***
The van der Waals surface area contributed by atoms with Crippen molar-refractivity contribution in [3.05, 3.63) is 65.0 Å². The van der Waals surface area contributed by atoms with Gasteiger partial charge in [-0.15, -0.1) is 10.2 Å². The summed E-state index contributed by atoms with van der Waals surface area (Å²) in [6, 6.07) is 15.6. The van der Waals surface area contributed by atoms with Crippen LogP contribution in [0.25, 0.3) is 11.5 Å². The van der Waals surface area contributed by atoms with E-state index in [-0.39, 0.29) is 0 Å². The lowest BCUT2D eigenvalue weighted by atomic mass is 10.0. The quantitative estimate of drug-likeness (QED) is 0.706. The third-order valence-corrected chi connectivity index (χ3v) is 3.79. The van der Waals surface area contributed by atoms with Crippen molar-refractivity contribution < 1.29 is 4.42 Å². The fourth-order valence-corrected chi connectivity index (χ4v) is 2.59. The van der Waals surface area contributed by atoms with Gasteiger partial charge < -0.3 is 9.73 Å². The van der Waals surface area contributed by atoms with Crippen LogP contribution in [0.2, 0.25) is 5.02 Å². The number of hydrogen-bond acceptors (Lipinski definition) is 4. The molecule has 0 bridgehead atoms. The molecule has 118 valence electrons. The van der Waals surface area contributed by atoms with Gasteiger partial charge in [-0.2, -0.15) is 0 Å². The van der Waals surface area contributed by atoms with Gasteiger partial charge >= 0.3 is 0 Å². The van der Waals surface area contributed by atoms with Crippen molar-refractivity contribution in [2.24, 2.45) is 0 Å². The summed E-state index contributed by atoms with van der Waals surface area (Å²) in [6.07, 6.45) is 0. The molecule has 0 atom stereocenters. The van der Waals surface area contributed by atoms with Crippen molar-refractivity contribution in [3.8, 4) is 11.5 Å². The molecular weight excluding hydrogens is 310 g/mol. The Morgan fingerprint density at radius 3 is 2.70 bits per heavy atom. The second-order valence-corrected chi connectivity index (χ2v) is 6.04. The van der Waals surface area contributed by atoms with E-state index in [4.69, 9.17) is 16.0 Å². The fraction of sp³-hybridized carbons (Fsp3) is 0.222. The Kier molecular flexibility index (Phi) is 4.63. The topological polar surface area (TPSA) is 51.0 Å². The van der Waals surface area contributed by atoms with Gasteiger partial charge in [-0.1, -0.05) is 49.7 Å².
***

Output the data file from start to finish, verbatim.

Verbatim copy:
The van der Waals surface area contributed by atoms with Crippen molar-refractivity contribution in [3.05, 3.63) is 65.0 Å². The van der Waals surface area contributed by atoms with Gasteiger partial charge in [-0.15, -0.1) is 10.2 Å². The summed E-state index contributed by atoms with van der Waals surface area (Å²) in [6, 6.07) is 15.6. The van der Waals surface area contributed by atoms with Crippen LogP contribution in [0.25, 0.3) is 11.5 Å². The van der Waals surface area contributed by atoms with E-state index in [-0.39, 0.29) is 0 Å². The lowest BCUT2D eigenvalue weighted by atomic mass is 10.0. The quantitative estimate of drug-likeness (QED) is 0.706. The third-order valence-corrected chi connectivity index (χ3v) is 3.79. The van der Waals surface area contributed by atoms with Crippen molar-refractivity contribution < 1.29 is 4.42 Å². The fourth-order valence-corrected chi connectivity index (χ4v) is 2.59. The van der Waals surface area contributed by atoms with Gasteiger partial charge < -0.3 is 9.73 Å². The van der Waals surface area contributed by atoms with Crippen LogP contribution in [0.2, 0.25) is 5.02 Å². The number of hydrogen-bond acceptors (Lipinski definition) is 4. The molecule has 0 bridgehead atoms. The molecule has 118 valence electrons. The van der Waals surface area contributed by atoms with Gasteiger partial charge in [-0.2, -0.15) is 0 Å². The van der Waals surface area contributed by atoms with Gasteiger partial charge >= 0.3 is 0 Å². The van der Waals surface area contributed by atoms with Crippen molar-refractivity contribution in [2.24, 2.45) is 0 Å². The summed E-state index contributed by atoms with van der Waals surface area (Å²) in [6.07, 6.45) is 0. The molecule has 0 atom stereocenters. The van der Waals surface area contributed by atoms with Crippen molar-refractivity contribution in [3.8, 4) is 11.5 Å². The molecular weight excluding hydrogens is 310 g/mol. The Morgan fingerprint density at radius 3 is 2.70 bits per heavy atom. The second-order valence-corrected chi connectivity index (χ2v) is 6.04. The van der Waals surface area contributed by atoms with E-state index in [4.69, 9.17) is 16.0 Å². The fraction of sp³-hybridized carbons (Fsp3) is 0.222. The Kier molecular flexibility index (Phi) is 4.63. The topological polar surface area (TPSA) is 51.0 Å². The van der Waals surface area contributed by atoms with Gasteiger partial charge in [-0.1, -0.05) is 49.7 Å².